6 Reasons Why Boys Should Play Football

Ronald Reagan, “Going to college offered me the chance to play football for four more years.”
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There seems to be an idea among some Christian homeschoolers that sports are bad, silly, or simply a waste of time.
I’ve even detected an attitude of haughty condescension at times, and the idea that, “I may not be athletic, but at least I’m not a dumb meathead and I have all ‘A’s.”
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I can certainly understand this, “geeks will inherit the earth,” sort of perspective. It’s a natural backlash to our culture’s unhealthy obsession with sports, and indeed, there are a lot of negatives that have arisen out of the sports culture. But are sports themselves, bad? Are sports to be avoided by Christians?

I played football for 11 years, basketball for 7, soccer for several, and lacrosse for 1. Sports have been more a part of my life than writing, or homeschooling even. In fact, I voluntarily attended public school so I could play sports, and if you know anything about me or have read my blog, you know my opinion of public school is less than stellar.
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This is not a, “Confessions of a Christian-homeschooler-sent-to-public-school-athlete,” article, which means I’m either stupid, crazy, a hypocrite, or maybe there was something about playing sports that justified my attendance at public school.
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I believe my participation in so many different sports and for such a long period of time gives me a perspective that many who have never played sports, don’t have. From the outside, sports can look pretty bad. Many athletes tote around gigantic egos, men put “the game” ahead of responsibilities and family, and youth and scholastic sports teams generally are environments hostile to God; however, sports are not the problem. The problem is the people involved—or more specifically—sin. So often we mistake things for being sinful, when it’s often how we use them that is right or wrong.
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I have been asked on multiple occasions by homeschooling moms my thoughts about sports (specifically football) and whether or not they should allow their sons to play.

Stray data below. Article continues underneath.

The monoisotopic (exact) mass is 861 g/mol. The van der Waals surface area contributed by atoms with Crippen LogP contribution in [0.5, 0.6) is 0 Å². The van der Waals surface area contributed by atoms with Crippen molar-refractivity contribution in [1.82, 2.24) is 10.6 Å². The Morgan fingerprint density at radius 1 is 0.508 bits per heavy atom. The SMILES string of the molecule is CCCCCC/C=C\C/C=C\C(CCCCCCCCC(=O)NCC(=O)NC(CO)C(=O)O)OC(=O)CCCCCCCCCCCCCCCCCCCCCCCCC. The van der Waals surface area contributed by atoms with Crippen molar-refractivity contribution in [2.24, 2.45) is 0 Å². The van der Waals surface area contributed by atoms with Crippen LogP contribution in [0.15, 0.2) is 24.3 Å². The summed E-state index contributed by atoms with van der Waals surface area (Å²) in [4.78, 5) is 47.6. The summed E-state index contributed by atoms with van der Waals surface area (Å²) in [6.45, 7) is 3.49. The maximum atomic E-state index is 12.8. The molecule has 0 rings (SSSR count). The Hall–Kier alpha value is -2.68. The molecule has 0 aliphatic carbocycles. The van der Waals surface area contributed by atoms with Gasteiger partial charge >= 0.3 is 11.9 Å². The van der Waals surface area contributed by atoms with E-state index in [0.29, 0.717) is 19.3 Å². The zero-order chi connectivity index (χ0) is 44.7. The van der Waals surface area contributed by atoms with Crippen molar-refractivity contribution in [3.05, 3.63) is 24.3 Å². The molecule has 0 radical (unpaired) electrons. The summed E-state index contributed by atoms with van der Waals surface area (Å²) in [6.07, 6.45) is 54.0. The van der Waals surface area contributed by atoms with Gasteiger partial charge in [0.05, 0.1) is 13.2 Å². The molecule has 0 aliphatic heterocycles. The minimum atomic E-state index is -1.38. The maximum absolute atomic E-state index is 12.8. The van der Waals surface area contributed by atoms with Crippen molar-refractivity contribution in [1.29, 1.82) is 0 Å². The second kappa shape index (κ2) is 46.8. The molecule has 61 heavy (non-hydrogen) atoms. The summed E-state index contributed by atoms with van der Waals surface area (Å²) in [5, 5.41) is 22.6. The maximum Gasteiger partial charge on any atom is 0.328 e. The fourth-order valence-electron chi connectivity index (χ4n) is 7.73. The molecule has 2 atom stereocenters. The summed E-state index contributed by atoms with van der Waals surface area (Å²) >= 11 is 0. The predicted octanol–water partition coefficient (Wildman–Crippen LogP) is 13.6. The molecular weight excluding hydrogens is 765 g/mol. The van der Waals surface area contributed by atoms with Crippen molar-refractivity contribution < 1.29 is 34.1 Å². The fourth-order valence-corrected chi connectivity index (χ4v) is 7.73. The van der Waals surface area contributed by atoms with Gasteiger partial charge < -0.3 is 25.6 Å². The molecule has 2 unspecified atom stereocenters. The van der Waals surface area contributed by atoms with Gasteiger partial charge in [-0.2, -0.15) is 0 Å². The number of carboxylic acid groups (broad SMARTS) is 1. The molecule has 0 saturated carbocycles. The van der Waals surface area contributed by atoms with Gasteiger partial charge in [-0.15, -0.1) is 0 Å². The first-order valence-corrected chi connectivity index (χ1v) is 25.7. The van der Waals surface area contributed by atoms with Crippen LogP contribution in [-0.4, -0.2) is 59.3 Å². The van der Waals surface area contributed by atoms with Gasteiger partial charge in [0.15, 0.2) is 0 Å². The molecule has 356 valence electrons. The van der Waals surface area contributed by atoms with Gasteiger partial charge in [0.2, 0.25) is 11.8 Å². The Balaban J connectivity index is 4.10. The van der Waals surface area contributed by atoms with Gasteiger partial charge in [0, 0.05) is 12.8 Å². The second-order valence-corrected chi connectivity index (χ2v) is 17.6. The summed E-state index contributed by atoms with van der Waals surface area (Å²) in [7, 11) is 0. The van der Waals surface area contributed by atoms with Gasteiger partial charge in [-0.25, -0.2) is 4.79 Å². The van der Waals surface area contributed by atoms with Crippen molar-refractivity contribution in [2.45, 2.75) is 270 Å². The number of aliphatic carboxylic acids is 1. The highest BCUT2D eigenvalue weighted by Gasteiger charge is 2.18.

In a two-part series, I’m going to be going over a few reasons why I believe boys should and shouldn’t play football. 
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Part 1: 6 Reasons Why Boys Should Play Football:

1. Physically Demanding

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In my experience, no sport is as physically demanding as football. No sport demands the combination of endurance, strength, speed, and flexibility that football does. This is why football demands so much more time than any other sport. You’re lifting weights four days a week during the winter, conditioning and running during the spring, and practicing almost every day through the summer and fall.
I’ll never forget running “perimeters” as we called them. A full-out sprint around the perimeter of the football field with very little rest in between each sprint. Again and again we would go around until people started to throw up. On top of that, we would always run perimeters after our heavy leg workouts. After squatting hundreds of pounds of weight over and over, we had to go out and run sprints. Your legs would feel like lead. We all hated perimeters.
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This heavy physical demand not only helps to build physical strength, but mental toughness. In fact, it was probably more mental than anything. When you’re losing in the fourth quarter, and you’re tired, and you’re going up against guys who want to take your head off every play…it’s easy to back down, to give up. But all of the training you do is supposed to help build up the mental toughness to know you can make it out. You’re not in unfamiliar territory. You’ve been there before, and you know can make it out. I think this concept carries over into life beyond just football.
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Life offers a lot of challenges, but I believe playing a sport like football can help form a confidence and an understanding that challenges can be overcome.  
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2. Time Intensive

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Football requires a massive investment and commitment. I can’t count all the times I thought about quitting. Everyone thinks about quitting, and many do, but others stick it out. To be good, you have to spend hours and hours of time working out, lifting weights, training, and practicing. Playing football forced me to do hard things that I didn’t want to do, and I think this is a good thing for boys.
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Football teaches you to deny the desire for instant gratification, and to build toward a goal. It also taught me a lot about faith. I didn’t know if all my hard work would pay off, but I had to learn to do what I could, and not worry about what I couldn’t control. In the end, it was worth it.
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Surely, there are other activities which can teach these same ideas, but football is also a great medium.